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Metaxalone Patient Tips

Medically reviewed on Nov 24, 2017 by C. Fookes, BPharm.

How it works

  • Metaxalone relaxes muscles. The exact way it works has not been established; however, experts suggest it causes CNS depression which results in sedation, reducing the sensation of pain.
  • Metaxalone does not directly relax tense skeletal muscles.
  • Metaxalone belongs to the class of medicines known as muscle relaxants.


  • May be used to relieve pain and stiffness associated with certain muscle conditions, sprains, or strains.
  • Should be used in conjunction with rest and physical therapy.
  • Generic metaxalone is available.


If you are between the ages of 18 and 60, take no other medication or have no other medical conditions, side effects you are more likely to experience include:

  • Drowsiness, dizziness, headache, and irritability. Nausea, vomiting, abdominal discomfort, anemia, rash, and jaundice have also been reported. Rarely, anaphylaxis.
  • Both food and age affect the absorption of metaxalone. At a younger age (approximately 25 years), taking metaxalone with food almost doubles its maximum concentration. As people get progressively older, absorption of metaxalone both with and without food increases.
  • Should not be taken by people with anemia (either drug-induced, hemolytic, or other).
  • May not be suitable for people with liver or kidney disease. Liver function monitoring may be necessary for some patients with pre-existing liver disease if the benefits of metaxalone are thought to outweigh the risks.
  • May enhance the effect of alcohol and other CNS depressants.
  • May interact with other drugs including opioids, cough medicines, antidepressants, and benzodiazepines.
  • Needs to be taken three to four times daily.
  • Should not be used in children under 12.

Notes: In general, seniors or children, people with certain medical conditions (such as liver or kidney problems, heart disease, diabetes, seizures) or people who take other medications are more at risk of developing a wider range of side effects. For a complete list of all side effects, click here.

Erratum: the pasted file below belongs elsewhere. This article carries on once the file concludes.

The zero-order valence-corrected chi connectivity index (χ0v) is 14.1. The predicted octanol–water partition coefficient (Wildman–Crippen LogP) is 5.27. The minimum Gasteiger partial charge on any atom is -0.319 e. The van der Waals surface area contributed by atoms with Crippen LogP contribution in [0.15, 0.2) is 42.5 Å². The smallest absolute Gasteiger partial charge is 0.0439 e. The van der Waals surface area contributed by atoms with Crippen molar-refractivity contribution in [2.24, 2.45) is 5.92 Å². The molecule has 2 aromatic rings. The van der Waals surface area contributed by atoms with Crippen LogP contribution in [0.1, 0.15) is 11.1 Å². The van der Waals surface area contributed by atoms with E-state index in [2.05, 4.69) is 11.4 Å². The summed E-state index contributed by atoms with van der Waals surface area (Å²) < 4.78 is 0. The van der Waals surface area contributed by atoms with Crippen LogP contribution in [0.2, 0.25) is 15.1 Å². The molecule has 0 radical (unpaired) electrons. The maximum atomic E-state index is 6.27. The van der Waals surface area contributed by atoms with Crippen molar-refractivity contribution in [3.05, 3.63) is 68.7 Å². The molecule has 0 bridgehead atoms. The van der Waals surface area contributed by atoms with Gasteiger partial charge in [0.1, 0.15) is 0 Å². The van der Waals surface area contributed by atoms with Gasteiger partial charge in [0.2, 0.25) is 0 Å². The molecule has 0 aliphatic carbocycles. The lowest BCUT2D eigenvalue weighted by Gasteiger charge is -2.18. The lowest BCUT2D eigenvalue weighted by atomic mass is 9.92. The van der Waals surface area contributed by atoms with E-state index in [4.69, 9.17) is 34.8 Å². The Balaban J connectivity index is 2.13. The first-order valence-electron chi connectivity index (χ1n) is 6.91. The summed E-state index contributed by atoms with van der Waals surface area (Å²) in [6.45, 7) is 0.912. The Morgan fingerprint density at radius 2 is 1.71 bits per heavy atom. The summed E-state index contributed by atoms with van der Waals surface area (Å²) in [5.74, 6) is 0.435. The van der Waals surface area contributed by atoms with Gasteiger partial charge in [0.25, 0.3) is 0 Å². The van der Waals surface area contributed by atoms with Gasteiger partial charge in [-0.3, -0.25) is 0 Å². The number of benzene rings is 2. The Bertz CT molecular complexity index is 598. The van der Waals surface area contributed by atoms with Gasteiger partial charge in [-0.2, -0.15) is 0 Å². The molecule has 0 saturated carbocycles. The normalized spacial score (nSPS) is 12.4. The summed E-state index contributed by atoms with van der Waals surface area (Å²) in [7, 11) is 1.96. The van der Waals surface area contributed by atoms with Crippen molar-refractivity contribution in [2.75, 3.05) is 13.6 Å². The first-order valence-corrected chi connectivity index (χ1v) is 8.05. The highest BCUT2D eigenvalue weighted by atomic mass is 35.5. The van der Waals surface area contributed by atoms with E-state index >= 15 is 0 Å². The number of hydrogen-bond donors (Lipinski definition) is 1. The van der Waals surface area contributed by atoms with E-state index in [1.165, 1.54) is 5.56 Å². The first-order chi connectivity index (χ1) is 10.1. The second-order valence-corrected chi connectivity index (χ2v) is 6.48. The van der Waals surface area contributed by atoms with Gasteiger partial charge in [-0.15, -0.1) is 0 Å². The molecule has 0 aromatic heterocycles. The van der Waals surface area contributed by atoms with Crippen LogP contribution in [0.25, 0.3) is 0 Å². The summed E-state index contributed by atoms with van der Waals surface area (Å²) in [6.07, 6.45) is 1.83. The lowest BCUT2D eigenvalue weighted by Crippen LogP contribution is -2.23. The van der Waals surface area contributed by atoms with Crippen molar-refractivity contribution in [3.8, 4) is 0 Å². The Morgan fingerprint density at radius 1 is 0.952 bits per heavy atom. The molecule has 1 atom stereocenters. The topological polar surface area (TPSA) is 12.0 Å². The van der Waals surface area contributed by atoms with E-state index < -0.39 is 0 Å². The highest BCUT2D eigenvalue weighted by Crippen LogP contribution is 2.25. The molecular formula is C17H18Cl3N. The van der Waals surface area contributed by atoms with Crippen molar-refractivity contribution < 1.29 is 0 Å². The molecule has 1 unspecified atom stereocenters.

Bottom Line

Metaxalone is a muscle relaxant that appears to exert its effects through sedation.


  • Take metaxalone as directed by your doctor. Swallow the tablets whole with a glass of water. Do not take more metaxalone than prescribed.
  • Taking metaxalone with food can increase its absorption and enhance its CNS depressant effects. Elderly people may be more susceptible.
  • Metaxalone causes sedation and you should not drive, operate machinery, or perform other hazardous tasks while taking this medication. Avoid alcohol.
  • May cause false-positive Benedict's tests (a test used to detect the presence of glucose in the urine).
  • Talk to your doctor if you have any worrying side effects such as shortness of breath, a rash, or feel unusually weak or tired.
  • Talk to a doctor or pharmacist before taking any other medications with metaxalone, including those bought over-the-counter, to check that they are compatible with metaxalone.

Response and Effectiveness

Peak plasma concentrations of metaxalone occur within three hours of an oral dose.


Metaxalone [Package Insert]. Revised 09/2017. Dr. Reddy's Laboratories Limited.

  • Remember, keep this and all other medicines out of the reach of children, never share your medicines with others, and use metaxalone only for the indication prescribed.
  • Disclaimer: Every effort has been made to ensure that this information is accurate, up-to-date, and complete, but no guarantee is made to that effect. Drug information contained herein may be time sensitive. This drug information does not endorse drugs, diagnose patients or recommend therapy. It is an informational resource designed as a supplement to, and not a substitute for, the expertise, skill, knowledge and judgment of healthcare practitioners. The absence of a warning for a given drug or drug combination in no way should be construed to indicate that the drug or drug combination is safe, effective or appropriate for any given patient. does not assume any responsibility for any aspect of healthcare administered with the aid of this information. The information contained herein is not intended to cover all possible uses, directions, precautions, warnings, drug interactions, allergic reactions, or adverse effects. If you have questions about the drugs you are taking, check with your doctor, nurse or pharmacist.

Copyright 1996-2018 Revision Date: 2017-11-23 22:25:30